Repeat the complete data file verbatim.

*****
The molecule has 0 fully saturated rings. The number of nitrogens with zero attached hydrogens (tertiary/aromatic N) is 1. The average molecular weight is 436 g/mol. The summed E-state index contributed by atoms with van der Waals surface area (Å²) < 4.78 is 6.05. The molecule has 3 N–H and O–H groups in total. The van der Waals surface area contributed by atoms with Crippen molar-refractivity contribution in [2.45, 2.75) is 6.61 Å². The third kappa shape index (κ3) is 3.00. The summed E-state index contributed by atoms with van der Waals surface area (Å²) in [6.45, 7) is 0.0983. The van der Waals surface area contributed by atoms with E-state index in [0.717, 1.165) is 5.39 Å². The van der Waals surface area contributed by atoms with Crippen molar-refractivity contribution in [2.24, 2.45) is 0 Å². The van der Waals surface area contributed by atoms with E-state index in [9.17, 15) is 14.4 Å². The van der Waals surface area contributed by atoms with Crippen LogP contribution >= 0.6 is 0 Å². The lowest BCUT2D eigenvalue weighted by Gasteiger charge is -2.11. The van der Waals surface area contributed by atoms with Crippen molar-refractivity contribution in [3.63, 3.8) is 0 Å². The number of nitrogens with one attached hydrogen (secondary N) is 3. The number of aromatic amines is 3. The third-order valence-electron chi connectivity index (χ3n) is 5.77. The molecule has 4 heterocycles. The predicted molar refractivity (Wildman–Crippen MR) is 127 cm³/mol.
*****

The molecule has 0 fully saturated rings. The number of nitrogens with zero attached hydrogens (tertiary/aromatic N) is 1. The average molecular weight is 436 g/mol. The summed E-state index contributed by atoms with van der Waals surface area (Å²) < 4.78 is 6.05. The molecule has 3 N–H and O–H groups in total. The van der Waals surface area contributed by atoms with Crippen molar-refractivity contribution in [2.45, 2.75) is 6.61 Å². The third kappa shape index (κ3) is 3.00. The summed E-state index contributed by atoms with van der Waals surface area (Å²) in [6.45, 7) is 0.0983. The van der Waals surface area contributed by atoms with E-state index in [0.717, 1.165) is 5.39 Å². The van der Waals surface area contributed by atoms with Crippen molar-refractivity contribution in [2.24, 2.45) is 0 Å². The van der Waals surface area contributed by atoms with E-state index in [9.17, 15) is 14.4 Å². The van der Waals surface area contributed by atoms with Crippen LogP contribution >= 0.6 is 0 Å². The lowest BCUT2D eigenvalue weighted by Gasteiger charge is -2.11. The van der Waals surface area contributed by atoms with Crippen molar-refractivity contribution in [3.63, 3.8) is 0 Å². The number of nitrogens with one attached hydrogen (secondary N) is 3. The number of aromatic amines is 3. The third-order valence-electron chi connectivity index (χ3n) is 5.77. The molecule has 4 heterocycles. The predicted molar refractivity (Wildman–Crippen MR) is 127 cm³/mol.